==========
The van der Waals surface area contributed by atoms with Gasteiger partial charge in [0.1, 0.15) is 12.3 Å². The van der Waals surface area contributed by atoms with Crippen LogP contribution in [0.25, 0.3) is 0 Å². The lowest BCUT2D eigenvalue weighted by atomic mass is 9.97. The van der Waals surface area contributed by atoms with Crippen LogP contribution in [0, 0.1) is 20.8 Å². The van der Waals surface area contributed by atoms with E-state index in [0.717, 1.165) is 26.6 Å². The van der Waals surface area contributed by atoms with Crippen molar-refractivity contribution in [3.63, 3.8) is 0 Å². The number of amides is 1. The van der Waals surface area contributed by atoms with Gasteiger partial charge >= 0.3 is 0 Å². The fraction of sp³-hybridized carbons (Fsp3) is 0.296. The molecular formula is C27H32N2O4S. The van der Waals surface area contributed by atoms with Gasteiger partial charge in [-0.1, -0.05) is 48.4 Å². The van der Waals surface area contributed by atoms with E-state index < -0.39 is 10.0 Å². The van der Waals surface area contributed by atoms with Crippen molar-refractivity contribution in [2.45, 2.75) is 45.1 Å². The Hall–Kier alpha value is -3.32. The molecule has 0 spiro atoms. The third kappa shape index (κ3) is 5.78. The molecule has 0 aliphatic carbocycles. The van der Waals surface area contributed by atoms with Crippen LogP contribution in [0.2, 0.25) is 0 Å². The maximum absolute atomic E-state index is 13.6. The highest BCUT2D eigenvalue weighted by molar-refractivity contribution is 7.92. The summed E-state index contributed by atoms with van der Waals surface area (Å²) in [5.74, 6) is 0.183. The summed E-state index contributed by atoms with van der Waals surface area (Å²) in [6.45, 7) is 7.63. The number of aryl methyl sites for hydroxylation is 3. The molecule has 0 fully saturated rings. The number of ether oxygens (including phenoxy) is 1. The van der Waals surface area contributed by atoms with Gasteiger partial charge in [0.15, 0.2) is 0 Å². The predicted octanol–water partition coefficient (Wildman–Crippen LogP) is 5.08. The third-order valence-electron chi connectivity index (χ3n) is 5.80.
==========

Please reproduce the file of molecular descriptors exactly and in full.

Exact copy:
The van der Waals surface area contributed by atoms with Gasteiger partial charge in [0.1, 0.15) is 12.3 Å². The van der Waals surface area contributed by atoms with Crippen LogP contribution in [0.25, 0.3) is 0 Å². The lowest BCUT2D eigenvalue weighted by atomic mass is 9.97. The van der Waals surface area contributed by atoms with Crippen LogP contribution in [0, 0.1) is 20.8 Å². The van der Waals surface area contributed by atoms with E-state index in [0.717, 1.165) is 26.6 Å². The van der Waals surface area contributed by atoms with Crippen molar-refractivity contribution in [3.63, 3.8) is 0 Å². The number of amides is 1. The van der Waals surface area contributed by atoms with Gasteiger partial charge >= 0.3 is 0 Å². The fraction of sp³-hybridized carbons (Fsp3) is 0.296. The molecular formula is C27H32N2O4S. The van der Waals surface area contributed by atoms with Gasteiger partial charge in [-0.1, -0.05) is 48.4 Å². The van der Waals surface area contributed by atoms with E-state index < -0.39 is 10.0 Å². The van der Waals surface area contributed by atoms with Crippen molar-refractivity contribution in [2.45, 2.75) is 45.1 Å². The Hall–Kier alpha value is -3.32. The molecule has 0 spiro atoms. The third kappa shape index (κ3) is 5.78. The molecule has 0 aliphatic carbocycles. The van der Waals surface area contributed by atoms with Crippen LogP contribution in [0.2, 0.25) is 0 Å². The maximum absolute atomic E-state index is 13.6. The highest BCUT2D eigenvalue weighted by molar-refractivity contribution is 7.92. The summed E-state index contributed by atoms with van der Waals surface area (Å²) in [5.74, 6) is 0.183. The summed E-state index contributed by atoms with van der Waals surface area (Å²) in [6.45, 7) is 7.63. The number of aryl methyl sites for hydroxylation is 3. The molecule has 0 fully saturated rings. The number of ether oxygens (including phenoxy) is 1. The van der Waals surface area contributed by atoms with Gasteiger partial charge in [0.15, 0.2) is 0 Å². The predicted octanol–water partition coefficient (Wildman–Crippen LogP) is 5.08. The third-order valence-electron chi connectivity index (χ3n) is 5.80.